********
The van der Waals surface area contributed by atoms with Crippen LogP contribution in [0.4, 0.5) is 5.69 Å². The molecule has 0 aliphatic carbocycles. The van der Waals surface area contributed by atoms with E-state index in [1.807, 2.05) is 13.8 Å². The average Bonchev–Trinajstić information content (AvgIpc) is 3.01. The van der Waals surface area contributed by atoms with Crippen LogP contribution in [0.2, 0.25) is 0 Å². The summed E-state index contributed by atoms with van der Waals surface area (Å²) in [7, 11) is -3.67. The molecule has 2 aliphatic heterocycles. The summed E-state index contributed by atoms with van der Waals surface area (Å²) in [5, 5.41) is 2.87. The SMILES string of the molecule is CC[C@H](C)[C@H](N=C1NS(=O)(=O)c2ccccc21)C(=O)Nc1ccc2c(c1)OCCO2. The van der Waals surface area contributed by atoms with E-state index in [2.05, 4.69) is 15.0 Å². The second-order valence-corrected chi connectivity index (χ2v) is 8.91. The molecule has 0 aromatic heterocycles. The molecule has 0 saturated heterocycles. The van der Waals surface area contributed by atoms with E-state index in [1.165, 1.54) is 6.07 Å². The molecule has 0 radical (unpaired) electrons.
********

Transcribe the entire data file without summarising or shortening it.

The van der Waals surface area contributed by atoms with Crippen LogP contribution in [0.4, 0.5) is 5.69 Å². The molecule has 0 aliphatic carbocycles. The van der Waals surface area contributed by atoms with E-state index in [1.807, 2.05) is 13.8 Å². The average Bonchev–Trinajstić information content (AvgIpc) is 3.01. The van der Waals surface area contributed by atoms with Crippen LogP contribution in [0.2, 0.25) is 0 Å². The summed E-state index contributed by atoms with van der Waals surface area (Å²) in [7, 11) is -3.67. The molecule has 2 aliphatic heterocycles. The summed E-state index contributed by atoms with van der Waals surface area (Å²) in [5, 5.41) is 2.87. The SMILES string of the molecule is CC[C@H](C)[C@H](N=C1NS(=O)(=O)c2ccccc21)C(=O)Nc1ccc2c(c1)OCCO2. The van der Waals surface area contributed by atoms with E-state index in [2.05, 4.69) is 15.0 Å². The second-order valence-corrected chi connectivity index (χ2v) is 8.91. The molecule has 0 aromatic heterocycles. The molecule has 0 saturated heterocycles. The van der Waals surface area contributed by atoms with E-state index in [1.165, 1.54) is 6.07 Å². The molecule has 0 radical (unpaired) electrons.